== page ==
Dear Abby

We blog for a million different reasons, but in the end, we’re all storytellers. Creative Writing Challenges are here to…

We blog for a million different reasons, but in the end, we’re all storytellers. Creative Writing Challenges are here to help you push your writing boundaries and explore new ideas, subjects, and writing styles.

To participate, tag your post with DPchallenge and include a link to this post, to generate a pingback and help others find the challenges. Please make sure your post has been specifically written in response to this challenge. We’ll highlight some of our favorites on Freshly Pressed on Friday, and in our monthly newsletter.

When we give advice, it’s because we care about the recipient. When we ask for advice, we seek knowledge from peers and mentors that we respect. When we receive it, well, there’s no guarantee that it’s good or welcome. We all have expertise to share, and our blogs act as an ideal forum for dishing out our hard-earned knowledge. 

We may be about to embark on a new adventure in our careers, and turn to a respected colleague for tips along the way. Or a sibling may be going through their first heartbreak, and come to us for encouragement. Or, of course, we may be targets of the classic unsolicited advice, in which our inner bliss is interrupted by random bits of how we could do XYZ better. Nevertheless, as community members and writers, as family members and friends, the giving and getting of advice is part and parcel of our lives.

Questions and Answers

According to the New Yorker, the first advice column dates back all the way to 1691. For more than 300 years, people have been writing to relative strangers to get impartial feedback on the trials and tribulations of their daily lives.

Fast forward to today, and the Internet gives us one of the most vast and varied audiences for budding advice columnists. Dear Sugar, included in the New Yorker article linked above, is just one of many. With the swoosh of a sent email, we can anonymously ask virtual experts about any question that pops into our mind.

For this week’s writing challenge, channel your inner Abigail Von Buren. Experiment with the question and answer format. Taking inspiration from a question you’ve been asked recently, whether in conversation with a friend or sent in from a reader, don your best counselor hat and share your expertise.

Not up for kickstarting your career as an advice columnist? We’ve got a few more ways to help get you involved with this week’s focus on advice.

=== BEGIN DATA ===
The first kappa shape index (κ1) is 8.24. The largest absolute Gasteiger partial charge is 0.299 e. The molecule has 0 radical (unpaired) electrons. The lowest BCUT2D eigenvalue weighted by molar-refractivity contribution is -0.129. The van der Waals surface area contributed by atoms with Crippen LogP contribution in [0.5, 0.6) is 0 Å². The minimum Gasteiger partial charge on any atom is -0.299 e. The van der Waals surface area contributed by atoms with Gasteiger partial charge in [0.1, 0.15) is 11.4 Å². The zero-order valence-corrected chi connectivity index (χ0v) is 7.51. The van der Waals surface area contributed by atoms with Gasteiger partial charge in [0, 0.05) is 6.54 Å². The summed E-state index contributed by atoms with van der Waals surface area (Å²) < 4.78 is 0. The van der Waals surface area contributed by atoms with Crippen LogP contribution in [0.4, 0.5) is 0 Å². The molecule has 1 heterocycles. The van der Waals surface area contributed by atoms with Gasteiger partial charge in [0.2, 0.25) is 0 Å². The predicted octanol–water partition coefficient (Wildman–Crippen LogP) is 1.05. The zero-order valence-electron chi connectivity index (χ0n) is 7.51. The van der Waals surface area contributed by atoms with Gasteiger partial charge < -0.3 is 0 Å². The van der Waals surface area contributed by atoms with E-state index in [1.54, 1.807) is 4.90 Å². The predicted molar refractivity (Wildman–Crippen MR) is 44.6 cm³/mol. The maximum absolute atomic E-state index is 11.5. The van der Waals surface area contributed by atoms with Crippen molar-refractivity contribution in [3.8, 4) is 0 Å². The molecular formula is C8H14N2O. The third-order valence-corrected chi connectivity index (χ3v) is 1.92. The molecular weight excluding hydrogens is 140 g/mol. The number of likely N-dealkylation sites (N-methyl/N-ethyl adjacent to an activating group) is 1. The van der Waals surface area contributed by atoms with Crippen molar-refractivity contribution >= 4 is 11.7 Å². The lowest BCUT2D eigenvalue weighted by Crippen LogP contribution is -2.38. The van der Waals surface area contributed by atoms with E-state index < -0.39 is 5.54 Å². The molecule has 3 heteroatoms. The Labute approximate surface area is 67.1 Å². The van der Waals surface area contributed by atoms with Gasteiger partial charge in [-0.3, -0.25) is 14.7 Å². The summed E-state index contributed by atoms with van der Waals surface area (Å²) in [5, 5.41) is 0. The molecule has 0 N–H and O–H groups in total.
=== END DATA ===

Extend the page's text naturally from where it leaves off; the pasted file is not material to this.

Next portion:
• What’s the best, or worst, piece of advice you’ve ever gotten?
  • You’re the most important writer in the world, and everyone will be tuning in to your blog to listen to the one bit of knowledge you most want to share. What is it?
  • Do you live by the advice you give? Sure, it’s easy to dish out opinions, but are you a pillar of your own beliefs?

We can’t wait to see what nuggets of wisdom you have to share with us this week!

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  1. “When we give advice, it’s because we care about the recipient.” I couldnt agree more. Giving advice isn’t because we think we know better, but because we want to try and make their situation better.


    1. I agree with that, too. I think especially as you get older there is an inherent desire to want to try to help people not make the same mistakes you’ve made in your own life. How to do that without seeming intrusive or a know-it-all, that is the trick.


  2. I don’t give advice. I learned a long time ago that I can screw up my own life well enough without someone helping me and I apply that to others.

    What I do is what I do with my niece. It’s what do you really want and can you live with the results with a touch of ‘how can you find the resources to do what you want’ . I will point out resources such as “Have you called X yet to see what they can offer you?” as in “Have you called the Adult Education Center to see if they offer classes in that?”

    I do not give advice.


    1. Excellent approach, Phil. I’ve run into headwinds with giving advice, particularly with family members, so now I bite my tongue. Follow your gut feeling, remember you have to live with the results seems a very good approach.
      Plan to implement your advice before Holiday season kicks in–always the most difficult of the entire year.
      Thanks for posting.


      1. Just be sure to stress that “What you think you might get from what you do may not be what you get. Can you live with it if another result happens?” Example: You want a friend to stop bringing his girlfriend who acts inappropriately to your parties. So you are going to talk to him and explain she is not welcome. Can you live with him saying “Then I’m not your friend any more.”


  3. Advise has to be backed by experience but not of what we believe..
    We believe a lot of things but everything should not be perfect….
    We do get lot of advises but not the one who listen and take a best of it….


  4. We give advice to help someone with his/her problems. Actually, when we give advice, we look back from our experiences, if not experiences of our friends, relatives or someone we know that is related to the problem of our recipient. With that, we give advices with a real fact.


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